Saturday, November 16, 2013

Targeting Offshore Accounts The U.S. Government Is Now Seeking Information Directly From U.S. Banks

Laura Saunders for the Wall St Journal writes: In a fresh assault on undeclared offshore accounts, two federal courts have approved the issuing of summonses to five U.S. banks in connection with transfers made on behalf of two foreign banks, officials announced this week.

Citigroup's +0.38% Citibank unit andBank of New York Mellon BK +0.88% have been ordered to turn over information about U.S. taxpayers who might have evaded taxes by holding undisclosed accounts at Switzerland's Zuercher Kantonalbank,ZGLD.EB -0.12% or ZKB.

Citibank, J.P. Morgan ChaseJPM +0.86%HSBC Holdings ' HSBC Bank USA and Bank of America BAC +0.84% have been ordered to turn over similar information in connection with accounts held at the Bank of N.T. Butterfield & Son and its affiliates in the Bahamas, Barbados, Cayman Islands, Guernsey, Hong Kong, Malta, Switzerland and the United Kingdom.
The "John Doe" summonses allow the Internal Revenue Service to obtain names or other information for taxpayers in a certain group, such as tax evaders holding secret offshore accounts, based on evidence that such a group could exist.
The summonses also seek information about U.S. taxpayer accounts held at other foreign banks that might have used ZKB or Butterfield's U.S. "correspondent" accounts. A correspondent account is typically maintained by an overseas bank without U.S. branches to serve U.S. clients.
In a statement, ZKB said that the bank was aware of the summonses, calling them "standard requests" in tax investigations, and noted that they weren't issued to the bank itself.
A spokesman for Butterfield, which was established as a private bank in 1858 in Bermuda, wrote in an email that the bank hasn't been contacted by U.S. authorities about the matter and added, "We intend to cooperate fully with authorities and our correspondent banks in regards to this matter, whilst adhering to the laws of the jurisdictions in which we operate."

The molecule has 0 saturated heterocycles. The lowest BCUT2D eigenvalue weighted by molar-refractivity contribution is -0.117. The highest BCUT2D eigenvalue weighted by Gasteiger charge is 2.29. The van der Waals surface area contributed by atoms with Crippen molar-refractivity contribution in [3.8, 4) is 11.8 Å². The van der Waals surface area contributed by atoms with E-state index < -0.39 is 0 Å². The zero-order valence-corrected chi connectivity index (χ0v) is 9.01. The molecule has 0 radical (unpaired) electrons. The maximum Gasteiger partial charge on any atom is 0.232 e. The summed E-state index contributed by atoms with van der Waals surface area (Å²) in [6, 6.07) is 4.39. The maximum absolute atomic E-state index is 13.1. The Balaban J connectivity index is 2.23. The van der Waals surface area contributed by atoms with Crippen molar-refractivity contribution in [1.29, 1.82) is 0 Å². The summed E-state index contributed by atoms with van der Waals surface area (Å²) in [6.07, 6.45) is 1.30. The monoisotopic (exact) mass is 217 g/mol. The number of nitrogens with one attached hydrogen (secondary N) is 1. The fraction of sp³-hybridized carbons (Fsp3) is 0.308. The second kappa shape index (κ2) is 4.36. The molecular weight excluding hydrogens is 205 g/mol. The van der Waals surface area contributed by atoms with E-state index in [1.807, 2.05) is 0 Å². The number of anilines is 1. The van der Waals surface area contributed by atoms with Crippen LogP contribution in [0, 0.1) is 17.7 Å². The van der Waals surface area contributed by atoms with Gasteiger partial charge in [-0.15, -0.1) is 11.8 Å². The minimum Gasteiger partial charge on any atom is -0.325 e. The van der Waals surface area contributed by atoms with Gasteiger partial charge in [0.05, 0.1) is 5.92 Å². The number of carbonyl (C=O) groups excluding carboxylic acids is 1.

A spokeswoman for HSBC wrote in an email that the bank "cooperates with requests from U.S. authorities" while "complying with the law in all jurisdictions where it operates."
Spokesmen for BNY Mellon, Citibank, J.P. Morgan Chase and Bank of America declined to comment.
A John Doe summons played an important role in the U.S. pursuit of Swiss banking giant UBS UBS +0.05% and U.S. account holders at the bank in 2009, which pierced the decades-old veil provided by Swiss bank-secrecy laws.
Experts say the recent moves by U.S. authorities seemed timed to put further pressure on Swiss banks, which face key December deadlines in a program offered by U.S. officials to settle allegations that they helped U.S. account holders evade taxes. Banks that enter the program might have to pay large penalties and turn over U.S. taxpayer account data, but they would avoid prosecution.
A spokesman for the IRS declined to comment.
To support their requests involving ZKB and Butterfield, U.S. officials disclosed that the IRS's limited-amnesty program for taxpayers with undeclared offshore accounts included 371 secret accounts held at ZKB and 81 at Butterfield or its affiliates.
They also argued that U.S. taxpayers with secret offshore accounts often gain access to their funds via transfers through correspondent accounts. In a fresh assault on undeclared offshore accounts, two federal courts have approved the issuing of summonses to five U.S. banks in connection with transfers made on behalf of two foreign banks, officials announced this week.
An IRS declaration filed with the court provided examples of 10 unidentified taxpayers who held secret accounts at Butterfield and later confessed them in the IRS's limited amnesty program, with details of how the accounts were opened and maintained.
According to the declaration, two of the taxpayers were sisters who had money wired to them in the U.S. through a correspondent account at Bank of New York.
"Correspondent accounts are the Achilles' heel of offshore banking, and they can open a window into almost any bank in the world," says Daniel Reeves, a retired senior IRS official who led the agency's civil investigation into UBS.
Scott Michel, a lawyer at Caplin & Drysdale in Washington who has handled many offshore-account cases, says gathering information through John Doe summonses of correspondent accounts is likely to be efficient.
"The IRS is showing that it can tap vast data pools without having to worry about bank secrecy laws in other countries," he says.
—John Letzing contributed to this article.


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